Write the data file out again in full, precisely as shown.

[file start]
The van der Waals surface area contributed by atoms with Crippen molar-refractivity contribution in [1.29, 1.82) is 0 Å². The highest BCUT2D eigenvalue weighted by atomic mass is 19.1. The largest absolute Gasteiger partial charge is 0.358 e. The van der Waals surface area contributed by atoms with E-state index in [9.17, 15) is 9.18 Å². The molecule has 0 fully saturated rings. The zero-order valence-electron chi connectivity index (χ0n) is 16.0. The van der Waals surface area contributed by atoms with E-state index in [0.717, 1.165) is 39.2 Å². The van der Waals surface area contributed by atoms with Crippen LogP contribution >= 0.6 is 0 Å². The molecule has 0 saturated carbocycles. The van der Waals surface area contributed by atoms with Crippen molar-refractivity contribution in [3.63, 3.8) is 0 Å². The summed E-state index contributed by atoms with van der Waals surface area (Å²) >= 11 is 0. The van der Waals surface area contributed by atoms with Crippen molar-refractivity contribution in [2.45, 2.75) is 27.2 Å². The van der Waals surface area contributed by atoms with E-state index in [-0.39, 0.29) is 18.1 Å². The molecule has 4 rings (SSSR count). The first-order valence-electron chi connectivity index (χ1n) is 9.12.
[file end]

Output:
The van der Waals surface area contributed by atoms with Crippen molar-refractivity contribution in [1.29, 1.82) is 0 Å². The highest BCUT2D eigenvalue weighted by atomic mass is 19.1. The largest absolute Gasteiger partial charge is 0.358 e. The van der Waals surface area contributed by atoms with E-state index in [9.17, 15) is 9.18 Å². The molecule has 0 fully saturated rings. The zero-order valence-electron chi connectivity index (χ0n) is 16.0. The van der Waals surface area contributed by atoms with E-state index in [0.717, 1.165) is 39.2 Å². The van der Waals surface area contributed by atoms with Crippen LogP contribution >= 0.6 is 0 Å². The molecule has 0 saturated carbocycles. The van der Waals surface area contributed by atoms with Crippen molar-refractivity contribution in [3.63, 3.8) is 0 Å². The summed E-state index contributed by atoms with van der Waals surface area (Å²) >= 11 is 0. The van der Waals surface area contributed by atoms with Crippen molar-refractivity contribution in [2.45, 2.75) is 27.2 Å². The van der Waals surface area contributed by atoms with E-state index in [-0.39, 0.29) is 18.1 Å². The molecule has 4 rings (SSSR count). The first-order valence-electron chi connectivity index (χ1n) is 9.12.